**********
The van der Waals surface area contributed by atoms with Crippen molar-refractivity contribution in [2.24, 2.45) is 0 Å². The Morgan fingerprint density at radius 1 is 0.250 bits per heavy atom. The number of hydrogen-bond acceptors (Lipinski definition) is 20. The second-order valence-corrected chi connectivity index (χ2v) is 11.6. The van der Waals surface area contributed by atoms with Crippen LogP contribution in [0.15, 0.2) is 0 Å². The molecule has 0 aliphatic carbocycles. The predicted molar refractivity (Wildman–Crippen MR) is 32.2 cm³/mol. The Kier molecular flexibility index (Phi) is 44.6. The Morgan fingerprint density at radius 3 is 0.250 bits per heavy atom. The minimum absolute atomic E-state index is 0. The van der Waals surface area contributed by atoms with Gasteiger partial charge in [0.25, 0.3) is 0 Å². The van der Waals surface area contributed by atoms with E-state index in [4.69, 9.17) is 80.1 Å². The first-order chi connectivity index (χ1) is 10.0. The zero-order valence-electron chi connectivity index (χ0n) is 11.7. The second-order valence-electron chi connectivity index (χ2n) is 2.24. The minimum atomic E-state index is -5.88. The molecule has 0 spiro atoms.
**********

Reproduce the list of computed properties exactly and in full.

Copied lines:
The van der Waals surface area contributed by atoms with Crippen molar-refractivity contribution in [2.24, 2.45) is 0 Å². The Morgan fingerprint density at radius 1 is 0.250 bits per heavy atom. The number of hydrogen-bond acceptors (Lipinski definition) is 20. The second-order valence-corrected chi connectivity index (χ2v) is 11.6. The van der Waals surface area contributed by atoms with Crippen LogP contribution in [0.15, 0.2) is 0 Å². The molecule has 0 aliphatic carbocycles. The predicted molar refractivity (Wildman–Crippen MR) is 32.2 cm³/mol. The Kier molecular flexibility index (Phi) is 44.6. The Morgan fingerprint density at radius 3 is 0.250 bits per heavy atom. The minimum absolute atomic E-state index is 0. The van der Waals surface area contributed by atoms with Gasteiger partial charge in [0.25, 0.3) is 0 Å². The van der Waals surface area contributed by atoms with E-state index in [4.69, 9.17) is 80.1 Å². The first-order chi connectivity index (χ1) is 10.0. The zero-order valence-electron chi connectivity index (χ0n) is 11.7. The second-order valence-electron chi connectivity index (χ2n) is 2.24. The minimum atomic E-state index is -5.88. The molecule has 0 spiro atoms.